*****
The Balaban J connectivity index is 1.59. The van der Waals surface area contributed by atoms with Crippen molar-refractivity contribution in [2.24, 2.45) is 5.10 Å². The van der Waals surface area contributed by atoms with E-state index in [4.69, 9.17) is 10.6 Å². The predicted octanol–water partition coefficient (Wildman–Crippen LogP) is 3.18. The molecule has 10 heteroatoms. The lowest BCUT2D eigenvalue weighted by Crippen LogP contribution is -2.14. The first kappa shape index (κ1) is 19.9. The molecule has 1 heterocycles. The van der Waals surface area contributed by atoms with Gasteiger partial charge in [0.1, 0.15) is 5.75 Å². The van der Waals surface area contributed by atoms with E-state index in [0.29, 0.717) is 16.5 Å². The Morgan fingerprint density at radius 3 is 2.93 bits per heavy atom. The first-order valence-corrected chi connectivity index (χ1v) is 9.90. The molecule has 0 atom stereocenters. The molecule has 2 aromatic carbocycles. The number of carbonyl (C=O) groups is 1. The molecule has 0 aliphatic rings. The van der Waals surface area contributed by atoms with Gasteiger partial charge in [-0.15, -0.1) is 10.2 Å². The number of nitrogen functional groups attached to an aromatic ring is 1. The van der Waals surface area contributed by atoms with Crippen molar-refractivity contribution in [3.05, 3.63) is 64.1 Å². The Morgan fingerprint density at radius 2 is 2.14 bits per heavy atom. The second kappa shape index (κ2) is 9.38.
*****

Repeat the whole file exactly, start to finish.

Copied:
The Balaban J connectivity index is 1.59. The van der Waals surface area contributed by atoms with Crippen molar-refractivity contribution in [2.24, 2.45) is 5.10 Å². The van der Waals surface area contributed by atoms with E-state index in [4.69, 9.17) is 10.6 Å². The predicted octanol–water partition coefficient (Wildman–Crippen LogP) is 3.18. The molecule has 10 heteroatoms. The lowest BCUT2D eigenvalue weighted by Crippen LogP contribution is -2.14. The first kappa shape index (κ1) is 19.9. The molecule has 1 heterocycles. The van der Waals surface area contributed by atoms with Gasteiger partial charge in [0.1, 0.15) is 5.75 Å². The van der Waals surface area contributed by atoms with E-state index in [0.29, 0.717) is 16.5 Å². The Morgan fingerprint density at radius 3 is 2.93 bits per heavy atom. The first-order valence-corrected chi connectivity index (χ1v) is 9.90. The molecule has 0 atom stereocenters. The molecule has 2 aromatic carbocycles. The number of carbonyl (C=O) groups is 1. The molecule has 0 aliphatic rings. The van der Waals surface area contributed by atoms with Gasteiger partial charge in [-0.15, -0.1) is 10.2 Å². The number of nitrogen functional groups attached to an aromatic ring is 1. The van der Waals surface area contributed by atoms with Crippen molar-refractivity contribution in [3.05, 3.63) is 64.1 Å². The Morgan fingerprint density at radius 2 is 2.14 bits per heavy atom. The second kappa shape index (κ2) is 9.38.